Less than three years later, he was fired while standing over the smoldering ashes of a talent-poor, over-the-hill defense that ranked 31st in the league during his tenure.
Owner Mark Davis distanced himself from Allen back in February, making it clear there would be "no more excuses" for a coach handpicked by general manager Reggie McKenzie.
Inheriting a roster languishing in salary-cap hell, Allen must have realized he was facing long odds when he accepted a prestigious one of 32 NFL head-coaching jobs.
But that's an excuse.
Even if McKenzie's track record in selecting signal-callers would make Jerry Angelo and Lovie Smith blush, Allen exacerbated the problem by consistently mismanaging the quarterback room.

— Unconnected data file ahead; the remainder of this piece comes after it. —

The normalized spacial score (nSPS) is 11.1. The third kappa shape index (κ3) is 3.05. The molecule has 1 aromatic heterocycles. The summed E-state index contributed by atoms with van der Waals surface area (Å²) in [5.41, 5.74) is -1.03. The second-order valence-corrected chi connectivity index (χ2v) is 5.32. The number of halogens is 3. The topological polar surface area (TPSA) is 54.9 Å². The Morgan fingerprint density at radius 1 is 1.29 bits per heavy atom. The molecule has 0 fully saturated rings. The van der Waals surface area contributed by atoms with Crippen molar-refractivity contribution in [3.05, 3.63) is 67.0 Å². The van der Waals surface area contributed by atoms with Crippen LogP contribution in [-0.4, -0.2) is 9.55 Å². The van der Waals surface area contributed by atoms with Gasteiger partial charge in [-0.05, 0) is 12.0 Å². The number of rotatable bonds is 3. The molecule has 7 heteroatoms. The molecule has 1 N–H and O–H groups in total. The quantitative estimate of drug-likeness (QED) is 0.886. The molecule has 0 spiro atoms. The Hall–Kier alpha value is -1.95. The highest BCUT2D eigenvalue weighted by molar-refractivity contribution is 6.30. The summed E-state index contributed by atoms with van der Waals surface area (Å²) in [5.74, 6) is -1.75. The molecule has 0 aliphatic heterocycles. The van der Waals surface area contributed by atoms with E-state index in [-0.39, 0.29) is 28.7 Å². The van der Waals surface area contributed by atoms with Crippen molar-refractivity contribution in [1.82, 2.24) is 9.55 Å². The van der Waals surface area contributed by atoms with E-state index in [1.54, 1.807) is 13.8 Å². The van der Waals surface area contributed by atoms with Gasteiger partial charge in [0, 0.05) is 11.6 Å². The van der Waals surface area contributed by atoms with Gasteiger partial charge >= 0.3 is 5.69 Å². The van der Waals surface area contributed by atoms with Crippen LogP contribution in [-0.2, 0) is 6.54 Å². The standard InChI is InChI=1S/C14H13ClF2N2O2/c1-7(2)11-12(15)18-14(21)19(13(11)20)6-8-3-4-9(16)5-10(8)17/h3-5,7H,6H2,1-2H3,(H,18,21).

Once it became abundantly obvious even to casual football observers that Schaub could no longer convincingly throw beyond 10 yards much less drive the ball outside the numbers or down the seam, Allen attempted to pull the wool over his fanbase's eyes, claiming he had witnessed no loss of arm strength.
Allen is a trusted defensive mind and a good man, by all accounts. He will have an open invitation to rejoin the staffs of Fox and Payton.
As the public face of an NFL franchise, though, he was simply overmatched.